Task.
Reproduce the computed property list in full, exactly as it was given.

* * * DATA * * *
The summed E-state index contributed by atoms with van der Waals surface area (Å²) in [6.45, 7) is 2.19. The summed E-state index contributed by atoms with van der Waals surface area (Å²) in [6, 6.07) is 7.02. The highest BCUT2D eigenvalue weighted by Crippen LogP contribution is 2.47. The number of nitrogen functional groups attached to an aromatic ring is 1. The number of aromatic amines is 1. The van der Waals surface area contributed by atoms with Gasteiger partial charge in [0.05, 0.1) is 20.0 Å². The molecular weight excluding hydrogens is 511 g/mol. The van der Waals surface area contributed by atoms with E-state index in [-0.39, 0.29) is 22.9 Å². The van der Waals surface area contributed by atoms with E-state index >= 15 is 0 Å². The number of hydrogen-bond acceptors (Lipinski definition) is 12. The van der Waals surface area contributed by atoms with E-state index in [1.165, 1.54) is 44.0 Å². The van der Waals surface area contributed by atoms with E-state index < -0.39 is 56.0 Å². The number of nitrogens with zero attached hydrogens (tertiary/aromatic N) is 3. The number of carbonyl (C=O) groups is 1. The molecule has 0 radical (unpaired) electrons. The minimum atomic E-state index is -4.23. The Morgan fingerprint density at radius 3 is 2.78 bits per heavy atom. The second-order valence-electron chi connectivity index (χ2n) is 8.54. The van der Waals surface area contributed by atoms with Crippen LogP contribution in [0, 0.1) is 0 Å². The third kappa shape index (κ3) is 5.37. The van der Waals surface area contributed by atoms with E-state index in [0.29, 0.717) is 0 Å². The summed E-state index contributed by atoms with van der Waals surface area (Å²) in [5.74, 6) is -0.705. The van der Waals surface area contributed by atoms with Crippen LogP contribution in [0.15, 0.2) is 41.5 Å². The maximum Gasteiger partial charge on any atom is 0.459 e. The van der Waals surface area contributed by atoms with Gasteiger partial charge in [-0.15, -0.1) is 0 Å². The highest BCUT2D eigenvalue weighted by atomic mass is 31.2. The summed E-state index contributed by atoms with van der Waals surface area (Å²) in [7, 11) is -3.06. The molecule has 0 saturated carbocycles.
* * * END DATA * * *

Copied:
The summed E-state index contributed by atoms with van der Waals surface area (Å²) in [6.45, 7) is 2.19. The summed E-state index contributed by atoms with van der Waals surface area (Å²) in [6, 6.07) is 7.02. The highest BCUT2D eigenvalue weighted by Crippen LogP contribution is 2.47. The number of nitrogen functional groups attached to an aromatic ring is 1. The number of aromatic amines is 1. The van der Waals surface area contributed by atoms with Gasteiger partial charge in [0.05, 0.1) is 20.0 Å². The molecular weight excluding hydrogens is 511 g/mol. The van der Waals surface area contributed by atoms with E-state index in [-0.39, 0.29) is 22.9 Å². The van der Waals surface area contributed by atoms with E-state index >= 15 is 0 Å². The number of hydrogen-bond acceptors (Lipinski definition) is 12. The van der Waals surface area contributed by atoms with E-state index in [1.165, 1.54) is 44.0 Å². The van der Waals surface area contributed by atoms with E-state index < -0.39 is 56.0 Å². The number of nitrogens with zero attached hydrogens (tertiary/aromatic N) is 3. The number of carbonyl (C=O) groups is 1. The molecule has 0 radical (unpaired) electrons. The minimum atomic E-state index is -4.23. The Morgan fingerprint density at radius 3 is 2.78 bits per heavy atom. The second-order valence-electron chi connectivity index (χ2n) is 8.54. The van der Waals surface area contributed by atoms with Crippen LogP contribution in [0, 0.1) is 0 Å². The third kappa shape index (κ3) is 5.37. The van der Waals surface area contributed by atoms with E-state index in [0.29, 0.717) is 0 Å². The summed E-state index contributed by atoms with van der Waals surface area (Å²) in [5.74, 6) is -0.705. The van der Waals surface area contributed by atoms with Crippen LogP contribution in [0.15, 0.2) is 41.5 Å². The maximum Gasteiger partial charge on any atom is 0.459 e. The van der Waals surface area contributed by atoms with Gasteiger partial charge in [-0.15, -0.1) is 0 Å². The highest BCUT2D eigenvalue weighted by atomic mass is 31.2. The summed E-state index contributed by atoms with van der Waals surface area (Å²) in [7, 11) is -3.06. The molecule has 0 saturated carbocycles.